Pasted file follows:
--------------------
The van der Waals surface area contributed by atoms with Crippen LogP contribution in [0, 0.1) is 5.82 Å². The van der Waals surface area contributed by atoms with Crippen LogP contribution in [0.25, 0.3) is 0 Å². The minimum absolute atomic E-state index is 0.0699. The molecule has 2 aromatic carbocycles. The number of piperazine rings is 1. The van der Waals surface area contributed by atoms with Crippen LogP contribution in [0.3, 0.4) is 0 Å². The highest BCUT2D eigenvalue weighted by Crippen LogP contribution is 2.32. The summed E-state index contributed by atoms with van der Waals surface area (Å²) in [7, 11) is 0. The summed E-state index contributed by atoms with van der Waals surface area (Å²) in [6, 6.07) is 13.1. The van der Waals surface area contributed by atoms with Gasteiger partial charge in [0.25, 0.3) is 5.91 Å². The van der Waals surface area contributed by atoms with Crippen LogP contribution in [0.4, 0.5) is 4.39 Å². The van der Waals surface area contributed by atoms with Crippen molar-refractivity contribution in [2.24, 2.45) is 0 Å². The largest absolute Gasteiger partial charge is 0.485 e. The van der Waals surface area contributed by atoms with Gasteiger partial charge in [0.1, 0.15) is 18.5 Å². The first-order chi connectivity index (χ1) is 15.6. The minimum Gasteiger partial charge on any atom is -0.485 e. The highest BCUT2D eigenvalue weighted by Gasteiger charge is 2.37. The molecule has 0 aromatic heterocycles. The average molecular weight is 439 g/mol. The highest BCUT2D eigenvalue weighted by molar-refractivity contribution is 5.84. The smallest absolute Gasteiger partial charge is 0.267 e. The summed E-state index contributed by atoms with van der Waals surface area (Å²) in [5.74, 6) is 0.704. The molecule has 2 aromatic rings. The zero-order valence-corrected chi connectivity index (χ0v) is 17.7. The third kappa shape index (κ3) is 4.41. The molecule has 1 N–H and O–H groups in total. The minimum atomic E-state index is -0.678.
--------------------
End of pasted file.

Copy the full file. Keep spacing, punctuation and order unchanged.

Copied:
The van der Waals surface area contributed by atoms with Crippen LogP contribution in [0, 0.1) is 5.82 Å². The van der Waals surface area contributed by atoms with Crippen LogP contribution in [0.25, 0.3) is 0 Å². The minimum absolute atomic E-state index is 0.0699. The molecule has 2 aromatic carbocycles. The number of piperazine rings is 1. The van der Waals surface area contributed by atoms with Crippen LogP contribution in [0.3, 0.4) is 0 Å². The highest BCUT2D eigenvalue weighted by Crippen LogP contribution is 2.32. The summed E-state index contributed by atoms with van der Waals surface area (Å²) in [7, 11) is 0. The summed E-state index contributed by atoms with van der Waals surface area (Å²) in [6, 6.07) is 13.1. The van der Waals surface area contributed by atoms with Gasteiger partial charge in [0.25, 0.3) is 5.91 Å². The van der Waals surface area contributed by atoms with Crippen LogP contribution in [0.4, 0.5) is 4.39 Å². The van der Waals surface area contributed by atoms with Crippen molar-refractivity contribution in [2.24, 2.45) is 0 Å². The largest absolute Gasteiger partial charge is 0.485 e. The van der Waals surface area contributed by atoms with Gasteiger partial charge in [0.1, 0.15) is 18.5 Å². The first-order chi connectivity index (χ1) is 15.6. The minimum Gasteiger partial charge on any atom is -0.485 e. The highest BCUT2D eigenvalue weighted by Gasteiger charge is 2.37. The molecule has 0 aromatic heterocycles. The average molecular weight is 439 g/mol. The highest BCUT2D eigenvalue weighted by molar-refractivity contribution is 5.84. The smallest absolute Gasteiger partial charge is 0.267 e. The summed E-state index contributed by atoms with van der Waals surface area (Å²) in [5.74, 6) is 0.704. The molecule has 2 aromatic rings. The zero-order valence-corrected chi connectivity index (χ0v) is 17.7. The third kappa shape index (κ3) is 4.41. The molecule has 1 N–H and O–H groups in total. The minimum atomic E-state index is -0.678.